Ask nicely, and don't ask for too much. An afternoon. An evening. Don't go nuts and ask him to produce your "concept" double album.
Ask nicely, and remember that while he might actually "owe" you a favor, you will f--k up your friendship if he thinks you think he owes you something. Confused? I'll make it simple. If you tell him he owes you something, consider the friendship tainted.
Ask nicely, and remember he has the right to say no. While you did help him out, you also only did the obvious thing: help your friends. That's what you're supposed to do, and it probably required very little effort on your part. And I'll bet it felt good doing it, which means you've already been paid back with your own feelings. On the other hand, he's invested cash-money in his gear, and probably wants/needs to earn money off recording other bands. So if HE SAYS NO, don't let it ruin your friendship.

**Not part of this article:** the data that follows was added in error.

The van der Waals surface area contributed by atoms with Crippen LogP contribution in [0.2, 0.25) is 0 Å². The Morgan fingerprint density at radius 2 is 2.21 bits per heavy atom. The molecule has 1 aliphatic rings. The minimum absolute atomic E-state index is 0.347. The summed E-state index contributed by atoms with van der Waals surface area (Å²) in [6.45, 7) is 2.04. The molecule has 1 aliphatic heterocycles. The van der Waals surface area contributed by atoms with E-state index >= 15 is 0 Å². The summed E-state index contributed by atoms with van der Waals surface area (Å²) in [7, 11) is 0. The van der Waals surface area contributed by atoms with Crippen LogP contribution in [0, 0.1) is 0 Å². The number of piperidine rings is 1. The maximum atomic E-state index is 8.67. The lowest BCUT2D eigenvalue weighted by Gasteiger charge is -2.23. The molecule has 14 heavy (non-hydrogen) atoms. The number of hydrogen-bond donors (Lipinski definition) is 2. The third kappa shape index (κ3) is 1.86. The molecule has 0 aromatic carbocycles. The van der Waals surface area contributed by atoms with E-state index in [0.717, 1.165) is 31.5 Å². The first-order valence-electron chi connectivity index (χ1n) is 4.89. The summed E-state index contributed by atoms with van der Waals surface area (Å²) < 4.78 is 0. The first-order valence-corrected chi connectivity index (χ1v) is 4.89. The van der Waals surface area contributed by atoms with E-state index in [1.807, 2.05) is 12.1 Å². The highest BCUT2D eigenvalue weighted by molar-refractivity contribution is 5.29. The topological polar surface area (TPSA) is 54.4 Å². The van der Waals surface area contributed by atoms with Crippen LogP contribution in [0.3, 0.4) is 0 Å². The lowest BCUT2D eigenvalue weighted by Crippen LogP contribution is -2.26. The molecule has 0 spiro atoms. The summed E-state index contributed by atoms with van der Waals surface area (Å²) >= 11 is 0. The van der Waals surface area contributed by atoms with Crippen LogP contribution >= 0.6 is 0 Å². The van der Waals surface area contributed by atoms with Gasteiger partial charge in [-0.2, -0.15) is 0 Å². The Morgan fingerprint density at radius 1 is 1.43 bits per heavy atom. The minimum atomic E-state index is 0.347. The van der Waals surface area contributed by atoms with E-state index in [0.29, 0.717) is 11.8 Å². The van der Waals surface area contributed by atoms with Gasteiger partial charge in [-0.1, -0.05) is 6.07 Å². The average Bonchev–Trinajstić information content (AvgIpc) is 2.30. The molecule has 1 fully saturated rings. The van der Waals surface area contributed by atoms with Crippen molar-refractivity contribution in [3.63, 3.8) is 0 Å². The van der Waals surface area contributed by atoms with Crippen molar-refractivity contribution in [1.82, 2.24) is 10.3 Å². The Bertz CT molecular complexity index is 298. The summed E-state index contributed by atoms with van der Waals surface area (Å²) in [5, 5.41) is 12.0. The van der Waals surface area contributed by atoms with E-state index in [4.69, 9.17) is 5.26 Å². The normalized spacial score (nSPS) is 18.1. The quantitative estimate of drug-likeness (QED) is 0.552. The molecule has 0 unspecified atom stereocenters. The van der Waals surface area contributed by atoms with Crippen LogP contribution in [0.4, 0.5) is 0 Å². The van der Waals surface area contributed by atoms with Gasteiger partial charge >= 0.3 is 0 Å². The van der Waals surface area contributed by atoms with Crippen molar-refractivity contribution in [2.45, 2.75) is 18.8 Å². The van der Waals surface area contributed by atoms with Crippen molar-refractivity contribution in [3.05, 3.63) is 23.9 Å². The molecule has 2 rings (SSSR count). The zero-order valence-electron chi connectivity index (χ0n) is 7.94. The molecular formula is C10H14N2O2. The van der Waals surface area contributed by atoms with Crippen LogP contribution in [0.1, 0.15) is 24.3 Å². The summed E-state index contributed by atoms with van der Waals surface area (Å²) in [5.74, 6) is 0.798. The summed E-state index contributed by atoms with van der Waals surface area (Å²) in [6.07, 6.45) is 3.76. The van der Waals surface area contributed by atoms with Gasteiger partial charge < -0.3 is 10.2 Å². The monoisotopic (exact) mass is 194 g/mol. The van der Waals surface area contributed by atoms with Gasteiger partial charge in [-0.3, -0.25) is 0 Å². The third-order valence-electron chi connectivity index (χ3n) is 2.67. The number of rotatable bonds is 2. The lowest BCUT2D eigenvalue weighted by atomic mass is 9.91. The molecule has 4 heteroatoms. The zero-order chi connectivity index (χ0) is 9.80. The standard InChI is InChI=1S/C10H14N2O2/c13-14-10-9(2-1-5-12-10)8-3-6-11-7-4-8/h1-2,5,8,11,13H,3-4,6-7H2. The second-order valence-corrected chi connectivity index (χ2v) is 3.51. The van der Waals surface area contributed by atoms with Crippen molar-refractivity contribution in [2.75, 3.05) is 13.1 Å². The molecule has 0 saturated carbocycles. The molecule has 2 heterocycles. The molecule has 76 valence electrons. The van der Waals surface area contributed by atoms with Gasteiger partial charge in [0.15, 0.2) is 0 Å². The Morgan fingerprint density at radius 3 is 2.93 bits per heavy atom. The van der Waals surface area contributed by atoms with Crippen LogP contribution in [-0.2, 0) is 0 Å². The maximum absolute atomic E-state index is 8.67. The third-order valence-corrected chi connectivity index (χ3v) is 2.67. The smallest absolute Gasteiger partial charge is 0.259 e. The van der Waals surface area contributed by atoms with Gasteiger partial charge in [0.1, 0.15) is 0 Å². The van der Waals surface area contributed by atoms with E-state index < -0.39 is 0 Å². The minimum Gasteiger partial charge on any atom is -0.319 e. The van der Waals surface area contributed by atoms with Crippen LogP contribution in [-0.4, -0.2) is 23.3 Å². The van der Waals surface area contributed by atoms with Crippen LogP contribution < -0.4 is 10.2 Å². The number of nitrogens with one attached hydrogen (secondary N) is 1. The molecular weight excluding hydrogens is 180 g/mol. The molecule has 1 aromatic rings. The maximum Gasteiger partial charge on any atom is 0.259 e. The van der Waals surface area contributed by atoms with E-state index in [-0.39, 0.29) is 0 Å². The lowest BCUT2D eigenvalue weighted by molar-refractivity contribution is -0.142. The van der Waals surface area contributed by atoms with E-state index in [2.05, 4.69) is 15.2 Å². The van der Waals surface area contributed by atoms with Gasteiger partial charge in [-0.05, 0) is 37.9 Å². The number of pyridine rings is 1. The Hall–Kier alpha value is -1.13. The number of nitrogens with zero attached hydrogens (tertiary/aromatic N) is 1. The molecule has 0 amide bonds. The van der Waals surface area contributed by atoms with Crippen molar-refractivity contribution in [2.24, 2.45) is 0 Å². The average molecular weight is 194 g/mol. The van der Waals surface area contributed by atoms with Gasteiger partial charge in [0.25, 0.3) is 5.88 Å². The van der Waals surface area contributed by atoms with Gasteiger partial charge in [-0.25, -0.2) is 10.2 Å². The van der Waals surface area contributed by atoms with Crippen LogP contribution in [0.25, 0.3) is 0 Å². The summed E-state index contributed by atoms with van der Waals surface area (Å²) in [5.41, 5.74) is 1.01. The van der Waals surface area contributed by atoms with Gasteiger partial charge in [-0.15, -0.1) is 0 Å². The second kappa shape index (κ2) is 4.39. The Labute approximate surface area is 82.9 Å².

So, absolutely, ask him. Just ask nicely. And try not to ruin your friendship. And believe me, I know. I don't have ANY friends anymore, because those jerks all ruined their friendships with me by asking me for favors. Van Hammersmith only helps one guy: Van Hammersmith.
|Dear Van Hammersmith,
I am 14 years old from Greece and I have been playing the guitar for almost a year. I feel ready for a band with my friends. I have found the members and this summer we are starting!
I only have a question about the lyrics. Our genre will be doom/epic metal, which is not so famous in Greece. If we have English lyrics, then we will get some fame over the Internet, but few people will understand us. On the other hand, we could have Greek lyrics and everyone will understand us, but, besides not getting some fame over the Internet, I also think that Greek lyrics and doom/epic metal don't "get along"...